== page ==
So here’s a problem you may have come across. You’ve migrated your Rails database and included a column that uses a boolean value. Lets call that attribute
public. So… How many values can
“Two” you say, with some derision. “Everybody knows that. That’s what a boolean is. It returns
false. It’s just like ‘Yes’ or ‘No’. ‘On’ or ‘Off’. It’s BI – NAR – Y.”
Yes, yes. I thought the same. Until recently. And it bit me.
I had a a conditional flow that tested a boolean called
public?. That is, does
public = true. And I got the answers I expected.
Then I tested
public for false. And I got a bit more than expected.
You see, I made a simple mistake. I did not set a default value for my boolean attribute. And thus, I actually had three states of value in play:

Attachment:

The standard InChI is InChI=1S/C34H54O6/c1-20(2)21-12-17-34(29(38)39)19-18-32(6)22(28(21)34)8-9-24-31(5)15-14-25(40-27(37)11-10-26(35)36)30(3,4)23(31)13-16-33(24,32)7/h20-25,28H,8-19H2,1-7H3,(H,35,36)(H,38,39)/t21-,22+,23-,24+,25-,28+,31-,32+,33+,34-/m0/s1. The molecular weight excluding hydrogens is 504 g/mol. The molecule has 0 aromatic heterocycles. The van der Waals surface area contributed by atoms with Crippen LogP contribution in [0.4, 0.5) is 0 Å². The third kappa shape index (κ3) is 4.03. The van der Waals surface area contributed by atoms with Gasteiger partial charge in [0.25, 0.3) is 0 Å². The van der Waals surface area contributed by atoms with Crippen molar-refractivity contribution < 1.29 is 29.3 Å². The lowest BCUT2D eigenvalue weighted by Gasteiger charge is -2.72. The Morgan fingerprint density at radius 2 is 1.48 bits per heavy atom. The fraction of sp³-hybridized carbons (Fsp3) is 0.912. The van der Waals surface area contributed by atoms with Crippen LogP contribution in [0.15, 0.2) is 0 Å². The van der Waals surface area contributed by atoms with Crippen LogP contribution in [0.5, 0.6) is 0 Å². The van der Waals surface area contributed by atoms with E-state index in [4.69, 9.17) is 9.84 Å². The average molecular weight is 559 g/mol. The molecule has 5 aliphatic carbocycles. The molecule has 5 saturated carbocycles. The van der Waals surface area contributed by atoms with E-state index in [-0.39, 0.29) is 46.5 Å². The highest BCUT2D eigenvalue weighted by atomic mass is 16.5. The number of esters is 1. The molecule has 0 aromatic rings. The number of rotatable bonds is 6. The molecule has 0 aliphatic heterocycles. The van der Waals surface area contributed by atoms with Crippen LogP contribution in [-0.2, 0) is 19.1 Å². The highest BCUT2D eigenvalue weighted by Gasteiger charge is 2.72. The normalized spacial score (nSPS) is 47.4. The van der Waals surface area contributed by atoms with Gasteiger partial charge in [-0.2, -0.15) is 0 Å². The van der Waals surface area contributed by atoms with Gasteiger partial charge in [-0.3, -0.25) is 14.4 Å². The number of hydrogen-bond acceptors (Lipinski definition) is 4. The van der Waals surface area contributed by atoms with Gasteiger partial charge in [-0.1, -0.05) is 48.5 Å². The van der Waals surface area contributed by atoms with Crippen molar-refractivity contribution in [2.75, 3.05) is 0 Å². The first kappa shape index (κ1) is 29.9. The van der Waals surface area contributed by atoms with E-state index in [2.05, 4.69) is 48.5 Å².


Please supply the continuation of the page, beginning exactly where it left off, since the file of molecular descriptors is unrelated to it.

This caused me endless confusion and pain. But luckily, the fix was pretty easy.
Fixing the Problem
Here’s the short answer – always give your boolean attribute a default value. That way you eliminate the
nil state and can focus on the expected
false states. Note the
default part at the end of the line below that specifies yoru desired default value.
add_column :accounts, :boolean, default: true
But what if, like me, you had already built and migrated your table into the database?
The answer is [pretty easy]. You basically just add another migration to fix your existing boolean and add a default value. Mine looked like this:
rails g migration add_default_value_to_private
And the resulting migration was modified to the following:
class AddDefaultValueToPrivate < ActiveRecord::Migration
change_column :wikis, :private, :boolean, :default => false
change_column :wikis, :private, :boolean, :default => nil
Now just remember to reset and re-seed your database:
Not so bad. That was a quick fix to a frustrating problem. So remember:
- give your booleans default values
- avoid getting into the [three state trap]
Take care and code well.